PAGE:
Interestingly enough, word came this summer that an apparent nesting burrow of Manx Shearwater was discovered off Vancouver I., British Columbia. This new findings confirms my earlier comments, based on the regular spring and fall passage through California waters, that "this North Atlantic species apparently colonized the North Pacific in the early 1900s" (Roberson 2002; Monterey Birds, 2d ed., p. 92). The standard identification paper remains Roberson (1996) "Identifying Manx Shearwater in the northeastern Pacific," Birding 28: 18-33.
Another interesting observation on the 14 Aug pelagic trip was the discovery of Xantus's Murrelet youngsters that still had much natal downy feathers above (photo right; D. Roberson). These are "paired up" with an adult (probably the father) and, once the downy feathers are lost, the young will look like the adult. See further discussion of the implications of these observations elsewhere on this web site.
It is too bad that many birders haven't learned to be interested in unseasonal birds. Golden-crowned Sparrow, for example, is common here in winter but it is a real rarity in summer. There are only 7 prior summer records. We have more summer records of Rose-breasted Grosbeak than of Golden-crowned Sparrow. Partly this is because people don't report unseasonal birds. This summer, a Golden-crowned Sparrow (above) appeared at my feeder in Pacific Grove on 19 June and it is still there today (22 June) when this photo (above) was taken. This is only the second summer record for the Monterey Peninsula. I would be curious to find out how long in stayed but as we leave on vacation within days, this may never be known.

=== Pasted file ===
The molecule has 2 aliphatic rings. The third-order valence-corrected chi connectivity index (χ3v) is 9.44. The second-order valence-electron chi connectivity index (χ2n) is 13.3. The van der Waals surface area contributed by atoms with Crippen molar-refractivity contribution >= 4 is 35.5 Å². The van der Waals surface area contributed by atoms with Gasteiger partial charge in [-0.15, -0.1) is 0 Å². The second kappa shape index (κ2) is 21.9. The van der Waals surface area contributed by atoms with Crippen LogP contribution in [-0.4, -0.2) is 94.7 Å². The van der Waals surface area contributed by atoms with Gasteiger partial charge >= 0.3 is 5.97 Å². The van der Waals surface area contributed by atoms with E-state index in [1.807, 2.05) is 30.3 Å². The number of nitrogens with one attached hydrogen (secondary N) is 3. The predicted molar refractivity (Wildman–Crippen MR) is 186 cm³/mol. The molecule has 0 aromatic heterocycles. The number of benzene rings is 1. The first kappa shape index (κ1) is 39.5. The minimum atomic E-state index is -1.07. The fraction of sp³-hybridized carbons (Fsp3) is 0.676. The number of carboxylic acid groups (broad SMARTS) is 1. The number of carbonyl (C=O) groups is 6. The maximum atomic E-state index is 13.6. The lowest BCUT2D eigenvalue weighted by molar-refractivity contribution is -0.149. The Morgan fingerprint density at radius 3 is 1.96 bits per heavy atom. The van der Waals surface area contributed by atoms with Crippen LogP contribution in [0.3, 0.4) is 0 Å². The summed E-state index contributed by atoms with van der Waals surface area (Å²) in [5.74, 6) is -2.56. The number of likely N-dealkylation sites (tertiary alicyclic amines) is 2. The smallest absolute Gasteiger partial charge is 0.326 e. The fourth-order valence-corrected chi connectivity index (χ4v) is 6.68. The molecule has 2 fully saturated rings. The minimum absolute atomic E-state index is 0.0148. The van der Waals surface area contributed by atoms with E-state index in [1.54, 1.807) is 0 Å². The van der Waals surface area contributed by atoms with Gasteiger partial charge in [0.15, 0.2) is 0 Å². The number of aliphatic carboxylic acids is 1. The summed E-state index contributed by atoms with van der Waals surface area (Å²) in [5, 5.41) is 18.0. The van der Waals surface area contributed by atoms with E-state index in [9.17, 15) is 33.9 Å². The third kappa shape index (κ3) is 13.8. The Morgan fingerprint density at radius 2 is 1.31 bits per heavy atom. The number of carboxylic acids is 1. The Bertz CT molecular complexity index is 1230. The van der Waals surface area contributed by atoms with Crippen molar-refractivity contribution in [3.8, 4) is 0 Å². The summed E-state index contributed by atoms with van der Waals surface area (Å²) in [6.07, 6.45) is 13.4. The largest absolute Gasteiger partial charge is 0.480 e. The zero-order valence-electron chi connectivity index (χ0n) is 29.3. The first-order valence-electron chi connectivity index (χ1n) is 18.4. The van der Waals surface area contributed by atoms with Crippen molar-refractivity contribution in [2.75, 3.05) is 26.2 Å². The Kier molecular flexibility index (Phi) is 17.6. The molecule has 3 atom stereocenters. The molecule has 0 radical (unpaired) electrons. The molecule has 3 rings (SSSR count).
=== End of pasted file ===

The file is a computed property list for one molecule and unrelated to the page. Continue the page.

The second half of 2005 began (for purposes of this web page) with an adult Little Blue Heron at the Big Sur R. mouth on 13 June. It was found by Mike Tyner in the morning but was very skittish. It was still there at mid-day when Bill Hill took these great shots (below; © Bill Hill). Alas, it was gone by the time others chased it after work. This is the third spring/summer record for MTY, each of which has been a 'one-day-wonder' adult. The prior records were: 30 Apr 1998 Big Sur R. mouth and 19 June 1999 Carmel R. mouth.
CLICK HERE FOR HIGHLIGHTS
OF FIRST HALF OF 2005
More highlights will be posted as they arise and are documented with photos.